I can not even begin to describe to you how overwhelmingly I was overtaken with anticipation of his arrival at the ranch. From my first day at the ranch, whenever I would learn or see something new I would find myself thinking "I can't wait to show this to Fabio". Finally, the day had come; I got up at 4:30am so I could take the buses into the city to meet him at the airport, and as I eagerly waited in the greeting area of the airport, I shamelessly held up a sign that I made with his name inside a big gaudy heart. When I saw him come around the corner I couldn't help but jump and squeal with excitement as I ran and jumped into his arms :)
From that moment on things didn't go exactly how I had been dreaming (due to some unexpected revelations... which I won't get into here...) we still managed to have a unforgettable beautiful shared experience in CR. I am so happy that I was able to share my favorite country with him and introduce him to the alluring magic of the tropical rainforest.

His visit came during an unusually eventful time in Mastatal. His first night at the ranch happened to be the same night as a big dance in town which set the fun bar pretty high for an otherwise fairly boring and uneventful tiny village. Then a couple days later, we broke ground for the bamboo composting toilet project (with which he was a great help), and at the end of the first week we took a group trip to the beach for a few days. We went on a couple hikes to the beautiful nearby waterfalls and spent a lot of quality conversation time together over the course of his two week visit. In fact, as a fellow intern so accurately put it "never have I ever, spent an entire 36 hours talking to only one person"... hehe, but honestly we needed it. So here's a few pictures of the time we shared.


Posted by HanaRose 12:47 Comments (0)

Permaculture Design Certified


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Sorry it has been soo long since my last entry. Due to a general lack of reliable internet access, being extremely busy with my building project, and having my entire world be turned upside down through heartbreak I just haven't gotten around to keeping this thing up to date. Fortunately, I arrived home this morning and now I have every intention of filling you all in on what has happened in the past month or so. So stay tuned and enjoy :)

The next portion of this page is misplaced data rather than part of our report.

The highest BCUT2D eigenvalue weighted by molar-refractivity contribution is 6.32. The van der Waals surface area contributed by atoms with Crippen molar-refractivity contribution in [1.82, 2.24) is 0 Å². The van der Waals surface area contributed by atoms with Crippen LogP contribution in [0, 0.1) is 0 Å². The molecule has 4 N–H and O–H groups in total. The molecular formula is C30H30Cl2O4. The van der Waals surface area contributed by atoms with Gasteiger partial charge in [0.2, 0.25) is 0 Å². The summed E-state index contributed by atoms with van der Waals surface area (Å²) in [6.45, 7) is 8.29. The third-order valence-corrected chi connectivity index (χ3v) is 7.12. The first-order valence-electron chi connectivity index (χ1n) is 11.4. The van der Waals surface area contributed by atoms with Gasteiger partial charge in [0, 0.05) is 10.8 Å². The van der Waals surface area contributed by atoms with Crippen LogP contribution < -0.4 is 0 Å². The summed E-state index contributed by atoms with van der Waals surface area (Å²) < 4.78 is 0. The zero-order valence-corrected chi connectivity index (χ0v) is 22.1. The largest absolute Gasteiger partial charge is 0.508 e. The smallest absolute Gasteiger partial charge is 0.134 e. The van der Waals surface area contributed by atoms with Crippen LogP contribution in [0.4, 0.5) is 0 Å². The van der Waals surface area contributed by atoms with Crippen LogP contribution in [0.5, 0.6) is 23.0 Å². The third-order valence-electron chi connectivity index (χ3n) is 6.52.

First of all I am now officially "permaculture design certified". Not sure exactly what that means in terms of credibility but it sounds cool. The course was a great experience and honestly it was nice to take a break from the ranch work and do something a bit more structured and educational. Within the first couple days I realized that from my alternative upbringing and my college education, I actually already new most of the concepts of permaculture and I didn't even know it. I think I could have a good possibility of getting a permaculture-related job if I wanted, or atleast design my own homestead property someday. During the course I often fantasized about how the concepts could be applied to a theoretical piece of property in Italy ;)
So most of the course was just review of what I already knew with a little elaboration, but it was still great to meet a bunch of new people who came from all around the world to take this course at the ranch. We had a lot of fun together :)

The course culminated in a final design project of a mock piece of property with mock clients. We broke into 4 groups and 2 of the groups had a client who wanted to have a ninja training camp and the other two groups had clients who were Russian porn stars/producers who had a soap making business as a cover-up... Yes you read that correctly, that is really what our final projects were. So as part of the challenge we had to still maintain a level of serious-ness and professionalism despite the absurd topics. Trust me, it was a big challenge for our group as we seemed to be the group with the most silly non-serious people in it and we were assigned the porn clients... haha we sure did have fun. Nonetheless, I think we did a pretty good job designing the property while utilizing the permaculture concepts... and getting very creative with how we incorporated the clients desires ;)